It is a good idea to have travel insurance covering your journey to the UK and if you are travelling for less than six months, you should also have health insurance.  Make sure you keep key information and contact numbers for your insurance with you when you travel.

Staying safe

Safety is important anywhere in the world and while Britain is a very safe place to be, it is a good idea to keep some advice in mind:

  • Don’t wander around alone at night, especially in areas with little light.
  • Don’t travel with too many pieces of expensive technology and don’t flaunt them when you’re out and about in public.
  • It is best not to carry large amounts of cash with you and you can speak to MPW about helping you set up a bank account or a float account if a regular bank account isn’t possible.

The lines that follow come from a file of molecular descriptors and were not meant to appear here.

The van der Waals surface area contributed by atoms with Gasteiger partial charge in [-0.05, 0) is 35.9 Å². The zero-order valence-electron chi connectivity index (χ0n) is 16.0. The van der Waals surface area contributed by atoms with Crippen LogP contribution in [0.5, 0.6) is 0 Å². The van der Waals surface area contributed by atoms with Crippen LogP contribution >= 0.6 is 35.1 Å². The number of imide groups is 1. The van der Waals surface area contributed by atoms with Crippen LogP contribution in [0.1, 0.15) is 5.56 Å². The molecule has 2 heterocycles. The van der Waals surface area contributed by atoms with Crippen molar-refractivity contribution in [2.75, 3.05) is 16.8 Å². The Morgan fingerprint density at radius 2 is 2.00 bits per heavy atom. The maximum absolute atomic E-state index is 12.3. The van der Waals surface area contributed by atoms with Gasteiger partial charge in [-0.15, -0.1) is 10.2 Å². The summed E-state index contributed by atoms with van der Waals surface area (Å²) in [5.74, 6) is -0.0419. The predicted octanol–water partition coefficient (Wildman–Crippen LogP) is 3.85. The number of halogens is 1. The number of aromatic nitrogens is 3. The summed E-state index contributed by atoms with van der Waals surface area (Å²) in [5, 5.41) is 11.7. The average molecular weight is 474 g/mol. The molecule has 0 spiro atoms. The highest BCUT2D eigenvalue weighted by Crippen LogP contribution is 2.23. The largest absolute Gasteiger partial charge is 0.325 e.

• Try to make sure someone responsible knows where you’re going if you’re going to go out alone.
  • Always keep emergency numbers to hand in case you need them.


There may be some differences between the law in your country and the law in the UK. For example, in the UK:

  • You must not use or carry any illegal drugs, including cannabis, ecstasy, LSD or amphetamines.
  • It is illegal to carry self-defence CS gas sprays, guns or stun guns. There are also very strict laws and penalties around carrying knives.
  • You must be aged 18 or over to buy tobacco and alcohol.
  • You should never buy property that you think might be stolen, no matter how tempting it seems.
  • It is illegal to drive a car without the correct driving licence and without car insurance. Driving under the influence of drugs or alcohol is a serious offence.
  • You can find out about the UK law at the website.